The most significant feature of Blair and Schroder's neo-liberal manifesto is the cool effrontery with which they assert that all the prophets who have been predicting the demise of social democracy (3) for 20 years were right. Their—astonishingly feeble—reasons for taking this view are not set out in the manifesto but in two books designed to lend some theoretical gravitas to their apostasy (4), The Third Way. The renewal of Social Democracy (5) by Tony Blair's adviser, Anthony Giddens, and Aufbruch, die Politik des Neuen Mitte (Fresh start, a policy for the new centre) (6) by Bodo Hombach, Federal Minister for Special Tasks in the German government and close associate of Schroder, who contributed an epilogue to the book.
To explain its present parlous state, these two authors mount a devastating attack on the foundations of social democracy, namely the workforce, the labour movement, the unions, the state and particularly the welfare state, which they hold responsible for the current stagnation.
Hombach falls back on the well-worn argument that society needs to be
opened up, while Giddens calls for yet another—the umpteenth -
modernisation. Director of the London School of Economics and one of
the most widely known sociologists writing in English in the world,
Giddens barely touches on the subject of labour. The term is not
listed in the index, except in conjunction with the term
market. For him, as for Hombach, all the problems of labour can
be reduced to problems of the labour market, where supply and demand
meet and adjust, in accordance with the needs of the economy. In their
view, there is no longer any point in talking about a confrontation
between management and labour. The working class has largely
disappeared, the social democrat parties can no longer rely on a block
working-class vote, and the old electoral left-right divide no longer
obtains or has at least become much more complex.
Using old social-liberal arguments, Giddens claims that the labour movement has given way, once and for all, to new social movements that are the real players in the contemporary social scene. Thus the drama of the class struggle has been superseded by the dynamics of inclusion and exclusion. In this connection, Giddens has no compunction in asserting that exclusion at the top, exclusion of the upper strata of society, is as damaging as exclusion at the lower end of the social scale. Integration must therefore not be aimed exclusively, or even primarily, at the least privileged sections of society. This might lead to fragmentation and encourage the tendency of the ruling classes to pull out, although their role is, he says, essential to the progress of society as a whole.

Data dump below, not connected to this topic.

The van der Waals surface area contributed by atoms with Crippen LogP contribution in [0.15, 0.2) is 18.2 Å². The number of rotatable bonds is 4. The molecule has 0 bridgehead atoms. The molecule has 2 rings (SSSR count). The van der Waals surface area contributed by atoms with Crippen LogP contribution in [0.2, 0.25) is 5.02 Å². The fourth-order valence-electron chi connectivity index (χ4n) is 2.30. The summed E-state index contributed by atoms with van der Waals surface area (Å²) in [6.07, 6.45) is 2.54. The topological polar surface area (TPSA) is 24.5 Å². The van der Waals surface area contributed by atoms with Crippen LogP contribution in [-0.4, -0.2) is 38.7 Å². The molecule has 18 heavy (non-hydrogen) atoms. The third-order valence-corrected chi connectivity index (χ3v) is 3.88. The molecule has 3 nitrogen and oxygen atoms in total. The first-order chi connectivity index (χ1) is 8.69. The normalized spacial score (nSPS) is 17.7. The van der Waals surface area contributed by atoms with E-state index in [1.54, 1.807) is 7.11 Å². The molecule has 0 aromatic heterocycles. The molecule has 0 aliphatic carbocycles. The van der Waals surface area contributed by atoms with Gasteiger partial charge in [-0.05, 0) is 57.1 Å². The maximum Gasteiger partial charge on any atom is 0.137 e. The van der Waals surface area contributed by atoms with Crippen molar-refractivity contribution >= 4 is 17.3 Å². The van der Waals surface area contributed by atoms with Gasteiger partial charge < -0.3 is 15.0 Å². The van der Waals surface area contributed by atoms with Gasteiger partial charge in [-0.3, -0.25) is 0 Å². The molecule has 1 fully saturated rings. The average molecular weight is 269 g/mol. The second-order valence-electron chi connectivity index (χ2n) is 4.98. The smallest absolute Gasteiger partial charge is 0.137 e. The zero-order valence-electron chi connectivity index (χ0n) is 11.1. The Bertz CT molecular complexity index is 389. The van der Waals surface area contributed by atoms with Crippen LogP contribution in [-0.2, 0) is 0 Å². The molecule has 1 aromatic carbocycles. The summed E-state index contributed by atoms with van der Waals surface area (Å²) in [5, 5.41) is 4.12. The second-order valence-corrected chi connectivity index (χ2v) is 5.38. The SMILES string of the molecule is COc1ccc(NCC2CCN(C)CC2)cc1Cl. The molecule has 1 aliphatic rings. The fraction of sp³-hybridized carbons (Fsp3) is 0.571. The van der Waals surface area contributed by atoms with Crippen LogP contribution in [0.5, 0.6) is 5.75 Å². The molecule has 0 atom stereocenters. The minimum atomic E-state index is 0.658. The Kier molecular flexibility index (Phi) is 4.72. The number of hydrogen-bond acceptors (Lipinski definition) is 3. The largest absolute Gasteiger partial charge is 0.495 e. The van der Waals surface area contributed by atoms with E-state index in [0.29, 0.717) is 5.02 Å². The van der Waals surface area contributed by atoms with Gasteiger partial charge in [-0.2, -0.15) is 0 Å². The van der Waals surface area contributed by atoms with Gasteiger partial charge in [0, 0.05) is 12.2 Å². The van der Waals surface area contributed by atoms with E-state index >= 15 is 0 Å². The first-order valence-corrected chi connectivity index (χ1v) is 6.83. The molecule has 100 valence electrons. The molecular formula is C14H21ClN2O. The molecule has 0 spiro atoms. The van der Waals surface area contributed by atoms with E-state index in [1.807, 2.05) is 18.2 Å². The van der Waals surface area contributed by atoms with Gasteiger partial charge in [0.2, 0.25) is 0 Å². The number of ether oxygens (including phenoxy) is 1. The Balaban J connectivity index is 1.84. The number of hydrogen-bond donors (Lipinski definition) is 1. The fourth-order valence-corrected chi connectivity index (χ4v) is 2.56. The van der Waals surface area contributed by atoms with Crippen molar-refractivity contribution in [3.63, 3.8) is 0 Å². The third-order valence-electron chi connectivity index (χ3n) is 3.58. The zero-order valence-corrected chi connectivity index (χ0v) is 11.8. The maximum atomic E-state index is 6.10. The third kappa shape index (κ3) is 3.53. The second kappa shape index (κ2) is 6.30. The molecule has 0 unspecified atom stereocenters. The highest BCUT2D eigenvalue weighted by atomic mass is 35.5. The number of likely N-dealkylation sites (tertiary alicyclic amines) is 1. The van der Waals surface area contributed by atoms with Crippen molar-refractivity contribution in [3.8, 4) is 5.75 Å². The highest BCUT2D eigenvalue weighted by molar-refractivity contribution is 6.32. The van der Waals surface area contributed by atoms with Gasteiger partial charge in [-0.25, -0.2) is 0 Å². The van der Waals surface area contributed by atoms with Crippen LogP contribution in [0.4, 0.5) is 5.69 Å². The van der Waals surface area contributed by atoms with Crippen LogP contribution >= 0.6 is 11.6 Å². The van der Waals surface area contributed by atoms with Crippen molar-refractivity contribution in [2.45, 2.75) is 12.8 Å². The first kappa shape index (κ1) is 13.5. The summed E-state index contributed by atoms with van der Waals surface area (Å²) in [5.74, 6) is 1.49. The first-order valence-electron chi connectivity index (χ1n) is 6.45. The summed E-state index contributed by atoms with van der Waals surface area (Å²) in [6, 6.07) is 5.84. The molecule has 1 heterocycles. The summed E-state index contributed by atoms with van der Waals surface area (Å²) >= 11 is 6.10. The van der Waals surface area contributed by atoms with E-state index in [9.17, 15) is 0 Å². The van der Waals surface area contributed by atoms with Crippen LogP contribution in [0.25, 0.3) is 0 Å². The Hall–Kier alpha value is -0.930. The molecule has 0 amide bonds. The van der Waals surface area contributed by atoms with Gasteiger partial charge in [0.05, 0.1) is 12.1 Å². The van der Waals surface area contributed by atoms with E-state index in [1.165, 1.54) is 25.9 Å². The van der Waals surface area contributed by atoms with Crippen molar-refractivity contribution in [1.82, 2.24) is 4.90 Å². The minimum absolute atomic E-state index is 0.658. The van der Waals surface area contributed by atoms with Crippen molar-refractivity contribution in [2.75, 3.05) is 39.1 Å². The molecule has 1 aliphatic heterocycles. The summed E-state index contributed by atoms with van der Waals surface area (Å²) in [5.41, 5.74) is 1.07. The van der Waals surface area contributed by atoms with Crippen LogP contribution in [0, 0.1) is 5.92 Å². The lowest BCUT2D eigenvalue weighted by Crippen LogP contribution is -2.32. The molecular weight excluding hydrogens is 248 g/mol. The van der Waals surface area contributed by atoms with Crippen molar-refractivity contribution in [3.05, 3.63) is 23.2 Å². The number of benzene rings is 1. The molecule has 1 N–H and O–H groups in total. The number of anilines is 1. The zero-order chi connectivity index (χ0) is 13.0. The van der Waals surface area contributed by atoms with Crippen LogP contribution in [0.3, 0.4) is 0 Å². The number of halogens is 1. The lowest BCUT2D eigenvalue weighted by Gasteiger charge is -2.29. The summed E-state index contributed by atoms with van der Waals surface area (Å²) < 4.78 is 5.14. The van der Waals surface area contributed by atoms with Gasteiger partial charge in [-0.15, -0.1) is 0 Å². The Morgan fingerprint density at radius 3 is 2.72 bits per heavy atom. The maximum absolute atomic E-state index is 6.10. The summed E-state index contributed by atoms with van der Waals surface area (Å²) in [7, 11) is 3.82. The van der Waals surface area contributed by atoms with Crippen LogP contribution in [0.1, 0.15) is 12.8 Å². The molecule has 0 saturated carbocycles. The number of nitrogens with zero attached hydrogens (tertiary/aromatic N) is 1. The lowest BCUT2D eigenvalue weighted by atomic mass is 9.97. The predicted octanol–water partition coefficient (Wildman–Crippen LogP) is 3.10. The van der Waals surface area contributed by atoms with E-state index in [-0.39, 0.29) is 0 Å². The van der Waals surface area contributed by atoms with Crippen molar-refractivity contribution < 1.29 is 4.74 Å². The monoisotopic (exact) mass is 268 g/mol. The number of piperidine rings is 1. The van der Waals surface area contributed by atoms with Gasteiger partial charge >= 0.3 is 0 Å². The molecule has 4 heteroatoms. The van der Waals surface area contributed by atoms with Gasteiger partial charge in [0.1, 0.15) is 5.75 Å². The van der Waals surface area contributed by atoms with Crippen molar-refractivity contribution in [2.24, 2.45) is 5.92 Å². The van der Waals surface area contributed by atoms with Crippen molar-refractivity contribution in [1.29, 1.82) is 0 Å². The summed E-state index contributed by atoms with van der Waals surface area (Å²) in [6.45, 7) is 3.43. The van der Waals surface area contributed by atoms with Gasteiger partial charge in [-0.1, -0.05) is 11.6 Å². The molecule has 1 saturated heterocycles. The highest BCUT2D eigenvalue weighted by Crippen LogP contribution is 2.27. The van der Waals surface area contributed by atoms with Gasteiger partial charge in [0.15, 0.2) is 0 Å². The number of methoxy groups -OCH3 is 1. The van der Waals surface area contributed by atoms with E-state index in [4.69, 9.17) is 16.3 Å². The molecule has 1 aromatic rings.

Our conduct, according to Giddens, should be inspired by business
enterprise and its most characteristic values—competitiveness
and wealth creation—and to hell with the timid old
notions—security and redistribution—of social
democracy. The bosses' characteristic enthusiasm for progress and
willingness to take up a challenge should be shared by the
workforce. Employees should have a positive attitude towards risk,
which is an essential ingredient in any really flexible employment
policy. We must abandon the passive model of the welfare state which
creates a culture of dependence. The people must become social
players, helping to build a
social investment state in which
the welfare state is replaced by the welfare society and everyone once
again plays an active part.
Bodo Hombach's message is no different. He considers that the only possible socio-economic pattern is the social market economy and the only figure he admires, apart from Schroder, is the Christian Democrat, Ludwig Erhard (7).
When all is said and done, the model that Blair and Schroder are suggesting we should adopt, on the strength of their advisers' theories, is not new nor has it anything to do with social democracy. Unless of course, we are willing to accept social democracy with a liberal face, social democracy that has been privatised.
(1) See Le Monde, 20-21 June 1999.
(2) The town in Germany where the Social Democrat Party Congress formally renounced Marxism as a basis for the party's political doctrine.
(3) See, for example, Alain Touraine, L'Apres-Socialisme, Grasset,
Paris, 1980; Ralf Dahrendorf,
Le Debat, no 7, Gallimard, Paris, December 1980; Francois Furet,
Jacques Julliard and Pierre Rosanvallon, La Republique du centre. La
fin de l'exception francaise, Calman-Levy, Paris, 1988.
(4) See Ignacio Ramonet,
Social Democracy betrayed, Le Monde
diplomatique English edition, April 1999.
(5) London, 1998.
(6) Econ Verlag, Munich, 1998.
(7) Ludwig Erhard (1897-1977), former economy minister. A keen
advocate of economic liberalism, he was regarded as the architect of
German economic miracle. Succeeded Konrad Adenauer as